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Beware of Recreational Water Illnesses

Make a splash without getting sick this summer.
By
WebMD Feature
Reviewed by Louise Chang, MD

First Jaws kept millions of Americans out of the water, and now some experts fear that the rapid increase of recreational water illnesses (RWI) may do the same thing. And they caution that with the soaring rates of childhood obesity, anything that prevents kids from getting regular exercise -- including swimming -- may do more harm than good.

RWI refers to any illness or infection caused by organisms that contaminate water in pools, lakes, hot tubs, and oceans, resulting in diarrhea, skin rashes, swimmer's ear, and other conditions. And they are on the rise. The rate has more than doubled in the past 10 years, according to data from the CDC.

"No one who swims is safe from RWIs," says Alan Greene, MD, an assistant clinical professor of pediatrics at Stanford University in Stanford, Calif., and author of several books including From First Kicks to First Steps.

In the summer of 1975, Jaws had beachgoers heeding the advice of the movie's tagline, "Don't go in the water." But unlike great white sharks that may lurk below the ocean's surface, simple prevention methods as well as quick treatment can help keep RWIs at bay -- where they belong, Greene says. "Not swallowing water and drying your ears can reduce the great majority of RWIs," he says.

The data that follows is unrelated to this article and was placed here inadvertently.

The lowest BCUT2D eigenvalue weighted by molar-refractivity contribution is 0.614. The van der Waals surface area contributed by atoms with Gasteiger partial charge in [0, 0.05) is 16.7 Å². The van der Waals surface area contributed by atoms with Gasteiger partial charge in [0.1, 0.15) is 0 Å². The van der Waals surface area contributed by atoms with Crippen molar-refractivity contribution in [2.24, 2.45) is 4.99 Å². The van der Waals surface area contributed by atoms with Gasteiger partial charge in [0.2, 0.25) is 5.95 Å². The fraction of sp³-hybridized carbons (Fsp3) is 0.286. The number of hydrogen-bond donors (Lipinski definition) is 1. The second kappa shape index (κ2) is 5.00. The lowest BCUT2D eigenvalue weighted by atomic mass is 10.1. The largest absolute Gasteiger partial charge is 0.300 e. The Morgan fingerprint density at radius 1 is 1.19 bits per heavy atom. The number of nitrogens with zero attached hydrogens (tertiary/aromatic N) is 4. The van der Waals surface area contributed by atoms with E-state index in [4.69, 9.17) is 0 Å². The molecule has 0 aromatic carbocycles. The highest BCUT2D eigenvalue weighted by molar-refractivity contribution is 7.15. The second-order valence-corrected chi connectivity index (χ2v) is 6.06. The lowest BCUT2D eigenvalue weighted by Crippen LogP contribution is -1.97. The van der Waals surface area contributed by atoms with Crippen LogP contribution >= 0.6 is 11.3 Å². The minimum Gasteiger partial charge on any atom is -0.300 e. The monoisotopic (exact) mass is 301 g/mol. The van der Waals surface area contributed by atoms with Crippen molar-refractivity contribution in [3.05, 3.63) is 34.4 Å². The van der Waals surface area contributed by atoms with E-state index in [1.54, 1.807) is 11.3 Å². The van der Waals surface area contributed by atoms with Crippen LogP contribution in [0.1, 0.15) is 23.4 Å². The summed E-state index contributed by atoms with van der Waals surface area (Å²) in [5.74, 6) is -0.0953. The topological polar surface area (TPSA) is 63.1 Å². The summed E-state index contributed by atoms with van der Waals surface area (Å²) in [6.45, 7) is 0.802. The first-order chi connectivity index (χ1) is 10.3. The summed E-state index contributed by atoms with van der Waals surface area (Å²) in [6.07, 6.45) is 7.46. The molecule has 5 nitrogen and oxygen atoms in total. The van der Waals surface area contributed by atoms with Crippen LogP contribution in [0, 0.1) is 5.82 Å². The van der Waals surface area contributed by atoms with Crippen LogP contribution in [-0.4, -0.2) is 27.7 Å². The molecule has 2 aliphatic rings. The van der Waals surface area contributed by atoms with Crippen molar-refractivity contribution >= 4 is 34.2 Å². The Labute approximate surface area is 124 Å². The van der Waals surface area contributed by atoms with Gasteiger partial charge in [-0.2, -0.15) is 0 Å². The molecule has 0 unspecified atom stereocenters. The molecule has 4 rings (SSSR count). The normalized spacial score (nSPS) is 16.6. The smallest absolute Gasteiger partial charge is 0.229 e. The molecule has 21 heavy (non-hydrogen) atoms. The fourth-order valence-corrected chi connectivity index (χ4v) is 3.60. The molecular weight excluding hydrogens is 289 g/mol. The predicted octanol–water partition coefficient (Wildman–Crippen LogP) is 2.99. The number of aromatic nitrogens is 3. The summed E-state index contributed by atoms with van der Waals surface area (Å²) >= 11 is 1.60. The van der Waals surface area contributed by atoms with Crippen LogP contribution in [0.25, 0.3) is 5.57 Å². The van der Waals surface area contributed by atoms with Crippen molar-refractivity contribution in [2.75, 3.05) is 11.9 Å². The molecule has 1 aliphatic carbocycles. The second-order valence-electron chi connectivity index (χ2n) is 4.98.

As with most things, the best defense is a good offense.

Know Thy Enemy

Infection-producing germs that can lurk in water include Pseudomonas aeruginosa, which causes swimmer's ear (an infection of the outer ear canal, known medically as otitis externa) and skin rash (dermatitis). Others include cryptosporidium, Giardia lamblia, shigella, and E. coli, which can cause diarrhea. Each year, 10,000 RWI cases of diarrhea and 6.2 million cases of swimmer's ear occur, according to the CDC. "You can catch respiratory illnesses and colds but by far, skin rashes, swimmer's ear, and gastrointestinal bugs are the most common," he says.

Diarrhea may occur when contaminated water is swallowed and driven into the mouth or nose, Greene explains. It may not begin immediately after a swim; sometimes it comes on one to two weeks later.

"Swimmer's ear is easier to get," he says. "Excessive water in the ear canal breaks down the protective barriers in the ear and allows bacteria to get into the ear," he explains.

It is marked by one to two days of progressive ear pain that is worsened by chewing or when the ear is being pulled. Itching, pus, and discharge often follow.

Swimmer's itch, also called cercarial dermatitis, is marked by tingling, burning, or itching of the skin, small reddish pimples, and/or small blisters that appear within minutes to days after swimming in contaminated water. This skin rash is primarily caused by exposure to parasites or their larvae in fresh and salt water. According to the CDC, hot tub rash, or dermatitis, is an infection of the skin in which the skin may become itchy and progress to a bumpy, red rash that may become tender. There may also be pus-filled blisters that are usually found surrounding hair follicles. The rash is usually caused by the bacteria Pseudomonas aeruginosa. It usually occurs within a few days of swimming in poorly maintained hot tubs or spas, but it can also be spread by swimming in a contaminated pool or lake.

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